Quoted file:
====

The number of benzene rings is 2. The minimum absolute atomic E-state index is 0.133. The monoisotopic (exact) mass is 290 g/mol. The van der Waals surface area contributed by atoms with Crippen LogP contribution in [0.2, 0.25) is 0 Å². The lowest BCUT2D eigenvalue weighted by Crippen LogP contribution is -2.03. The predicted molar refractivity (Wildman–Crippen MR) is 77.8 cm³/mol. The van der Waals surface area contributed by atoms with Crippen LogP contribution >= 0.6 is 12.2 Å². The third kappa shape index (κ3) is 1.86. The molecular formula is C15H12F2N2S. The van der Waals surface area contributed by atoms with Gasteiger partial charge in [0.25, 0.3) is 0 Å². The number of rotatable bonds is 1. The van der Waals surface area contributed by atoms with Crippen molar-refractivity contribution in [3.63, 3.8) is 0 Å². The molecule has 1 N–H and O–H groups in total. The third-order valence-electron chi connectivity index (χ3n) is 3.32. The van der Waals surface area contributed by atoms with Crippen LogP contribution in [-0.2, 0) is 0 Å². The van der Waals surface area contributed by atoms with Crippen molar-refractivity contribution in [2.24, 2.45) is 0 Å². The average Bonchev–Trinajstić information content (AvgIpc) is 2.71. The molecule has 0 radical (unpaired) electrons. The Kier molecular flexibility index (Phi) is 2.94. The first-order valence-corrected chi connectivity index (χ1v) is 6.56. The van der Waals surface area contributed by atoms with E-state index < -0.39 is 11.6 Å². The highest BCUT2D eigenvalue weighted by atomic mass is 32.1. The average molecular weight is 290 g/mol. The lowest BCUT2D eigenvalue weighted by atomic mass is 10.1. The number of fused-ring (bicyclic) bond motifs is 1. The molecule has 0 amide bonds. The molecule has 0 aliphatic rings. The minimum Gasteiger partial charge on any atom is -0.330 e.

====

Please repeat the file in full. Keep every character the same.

The number of benzene rings is 2. The minimum absolute atomic E-state index is 0.133. The monoisotopic (exact) mass is 290 g/mol. The van der Waals surface area contributed by atoms with Crippen LogP contribution in [0.2, 0.25) is 0 Å². The lowest BCUT2D eigenvalue weighted by Crippen LogP contribution is -2.03. The predicted molar refractivity (Wildman–Crippen MR) is 77.8 cm³/mol. The van der Waals surface area contributed by atoms with Crippen LogP contribution >= 0.6 is 12.2 Å². The third kappa shape index (κ3) is 1.86. The molecular formula is C15H12F2N2S. The van der Waals surface area contributed by atoms with Gasteiger partial charge in [0.25, 0.3) is 0 Å². The number of rotatable bonds is 1. The van der Waals surface area contributed by atoms with Crippen molar-refractivity contribution in [3.63, 3.8) is 0 Å². The molecule has 1 N–H and O–H groups in total. The third-order valence-electron chi connectivity index (χ3n) is 3.32. The van der Waals surface area contributed by atoms with Crippen LogP contribution in [-0.2, 0) is 0 Å². The van der Waals surface area contributed by atoms with Crippen molar-refractivity contribution in [2.24, 2.45) is 0 Å². The average Bonchev–Trinajstić information content (AvgIpc) is 2.71. The molecule has 0 radical (unpaired) electrons. The Kier molecular flexibility index (Phi) is 2.94. The first-order valence-corrected chi connectivity index (χ1v) is 6.56. The van der Waals surface area contributed by atoms with E-state index < -0.39 is 11.6 Å². The highest BCUT2D eigenvalue weighted by atomic mass is 32.1. The average molecular weight is 290 g/mol. The lowest BCUT2D eigenvalue weighted by atomic mass is 10.1. The number of fused-ring (bicyclic) bond motifs is 1. The molecule has 0 amide bonds. The molecule has 0 aliphatic rings. The minimum Gasteiger partial charge on any atom is -0.330 e.